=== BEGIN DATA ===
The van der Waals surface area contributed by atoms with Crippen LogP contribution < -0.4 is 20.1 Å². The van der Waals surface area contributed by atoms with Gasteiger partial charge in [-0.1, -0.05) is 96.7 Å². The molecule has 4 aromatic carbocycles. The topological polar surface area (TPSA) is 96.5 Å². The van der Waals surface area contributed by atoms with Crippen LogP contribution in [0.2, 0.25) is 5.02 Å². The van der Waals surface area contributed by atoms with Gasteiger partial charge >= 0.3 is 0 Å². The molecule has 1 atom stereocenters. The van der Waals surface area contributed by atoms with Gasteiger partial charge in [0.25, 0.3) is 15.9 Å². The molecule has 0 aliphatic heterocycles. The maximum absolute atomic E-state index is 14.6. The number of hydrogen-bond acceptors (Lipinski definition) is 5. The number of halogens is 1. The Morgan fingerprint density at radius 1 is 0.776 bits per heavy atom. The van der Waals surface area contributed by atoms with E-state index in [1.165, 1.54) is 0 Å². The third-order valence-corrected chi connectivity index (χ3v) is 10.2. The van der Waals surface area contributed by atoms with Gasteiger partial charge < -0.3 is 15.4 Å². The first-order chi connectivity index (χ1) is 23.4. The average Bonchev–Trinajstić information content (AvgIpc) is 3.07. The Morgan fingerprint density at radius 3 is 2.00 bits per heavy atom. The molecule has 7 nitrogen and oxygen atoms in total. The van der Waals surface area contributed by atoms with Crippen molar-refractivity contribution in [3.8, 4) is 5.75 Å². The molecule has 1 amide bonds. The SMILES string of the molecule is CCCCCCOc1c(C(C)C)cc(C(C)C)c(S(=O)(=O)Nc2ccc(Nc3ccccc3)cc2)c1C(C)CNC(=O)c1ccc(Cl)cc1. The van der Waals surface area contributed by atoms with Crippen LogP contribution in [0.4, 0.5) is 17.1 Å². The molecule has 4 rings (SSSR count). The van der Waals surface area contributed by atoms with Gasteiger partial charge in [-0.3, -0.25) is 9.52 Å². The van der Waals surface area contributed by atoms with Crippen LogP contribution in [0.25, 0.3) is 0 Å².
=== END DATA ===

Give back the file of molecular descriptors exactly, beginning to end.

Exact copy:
The van der Waals surface area contributed by atoms with Crippen LogP contribution < -0.4 is 20.1 Å². The van der Waals surface area contributed by atoms with Gasteiger partial charge in [-0.1, -0.05) is 96.7 Å². The molecule has 4 aromatic carbocycles. The topological polar surface area (TPSA) is 96.5 Å². The van der Waals surface area contributed by atoms with Crippen LogP contribution in [0.2, 0.25) is 5.02 Å². The van der Waals surface area contributed by atoms with Gasteiger partial charge >= 0.3 is 0 Å². The molecule has 1 atom stereocenters. The van der Waals surface area contributed by atoms with Gasteiger partial charge in [0.25, 0.3) is 15.9 Å². The molecule has 0 aliphatic heterocycles. The maximum absolute atomic E-state index is 14.6. The number of hydrogen-bond acceptors (Lipinski definition) is 5. The number of halogens is 1. The Morgan fingerprint density at radius 1 is 0.776 bits per heavy atom. The van der Waals surface area contributed by atoms with E-state index in [1.165, 1.54) is 0 Å². The third-order valence-corrected chi connectivity index (χ3v) is 10.2. The van der Waals surface area contributed by atoms with Gasteiger partial charge < -0.3 is 15.4 Å². The first-order chi connectivity index (χ1) is 23.4. The average Bonchev–Trinajstić information content (AvgIpc) is 3.07. The Morgan fingerprint density at radius 3 is 2.00 bits per heavy atom. The molecule has 7 nitrogen and oxygen atoms in total. The van der Waals surface area contributed by atoms with Crippen molar-refractivity contribution in [3.8, 4) is 5.75 Å². The molecule has 1 amide bonds. The SMILES string of the molecule is CCCCCCOc1c(C(C)C)cc(C(C)C)c(S(=O)(=O)Nc2ccc(Nc3ccccc3)cc2)c1C(C)CNC(=O)c1ccc(Cl)cc1. The van der Waals surface area contributed by atoms with Crippen LogP contribution in [0.4, 0.5) is 17.1 Å². The molecule has 4 rings (SSSR count). The van der Waals surface area contributed by atoms with Gasteiger partial charge in [-0.3, -0.25) is 9.52 Å². The van der Waals surface area contributed by atoms with Crippen LogP contribution in [0.25, 0.3) is 0 Å².